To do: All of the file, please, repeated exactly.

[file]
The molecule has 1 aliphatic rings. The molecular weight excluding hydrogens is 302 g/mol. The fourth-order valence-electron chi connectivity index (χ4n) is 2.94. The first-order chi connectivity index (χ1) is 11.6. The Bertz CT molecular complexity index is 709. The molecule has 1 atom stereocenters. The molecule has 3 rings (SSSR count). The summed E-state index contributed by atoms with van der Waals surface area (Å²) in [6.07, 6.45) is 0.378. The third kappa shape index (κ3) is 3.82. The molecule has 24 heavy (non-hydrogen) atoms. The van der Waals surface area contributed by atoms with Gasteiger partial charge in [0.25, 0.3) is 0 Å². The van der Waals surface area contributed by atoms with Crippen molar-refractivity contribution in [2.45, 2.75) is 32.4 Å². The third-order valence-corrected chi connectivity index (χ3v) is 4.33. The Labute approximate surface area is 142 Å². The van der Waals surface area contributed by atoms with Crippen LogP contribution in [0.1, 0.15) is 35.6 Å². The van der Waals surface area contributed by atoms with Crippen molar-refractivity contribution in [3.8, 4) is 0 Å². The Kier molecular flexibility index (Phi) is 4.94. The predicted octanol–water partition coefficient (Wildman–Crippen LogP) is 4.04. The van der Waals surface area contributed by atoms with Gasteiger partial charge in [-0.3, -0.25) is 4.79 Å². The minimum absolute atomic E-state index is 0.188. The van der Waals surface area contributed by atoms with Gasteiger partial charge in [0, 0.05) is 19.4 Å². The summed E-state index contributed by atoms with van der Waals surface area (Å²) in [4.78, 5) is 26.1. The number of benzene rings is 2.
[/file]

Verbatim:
The molecule has 1 aliphatic rings. The molecular weight excluding hydrogens is 302 g/mol. The fourth-order valence-electron chi connectivity index (χ4n) is 2.94. The first-order chi connectivity index (χ1) is 11.6. The Bertz CT molecular complexity index is 709. The molecule has 1 atom stereocenters. The molecule has 3 rings (SSSR count). The summed E-state index contributed by atoms with van der Waals surface area (Å²) in [6.07, 6.45) is 0.378. The third kappa shape index (κ3) is 3.82. The molecule has 24 heavy (non-hydrogen) atoms. The van der Waals surface area contributed by atoms with Gasteiger partial charge in [0.25, 0.3) is 0 Å². The van der Waals surface area contributed by atoms with Crippen molar-refractivity contribution in [2.45, 2.75) is 32.4 Å². The third-order valence-corrected chi connectivity index (χ3v) is 4.33. The Labute approximate surface area is 142 Å². The van der Waals surface area contributed by atoms with Crippen LogP contribution in [0.1, 0.15) is 35.6 Å². The van der Waals surface area contributed by atoms with Crippen molar-refractivity contribution in [3.8, 4) is 0 Å². The Kier molecular flexibility index (Phi) is 4.94. The predicted octanol–water partition coefficient (Wildman–Crippen LogP) is 4.04. The van der Waals surface area contributed by atoms with Gasteiger partial charge in [-0.3, -0.25) is 4.79 Å². The minimum absolute atomic E-state index is 0.188. The van der Waals surface area contributed by atoms with Gasteiger partial charge in [0, 0.05) is 19.4 Å². The summed E-state index contributed by atoms with van der Waals surface area (Å²) in [4.78, 5) is 26.1. The number of benzene rings is 2.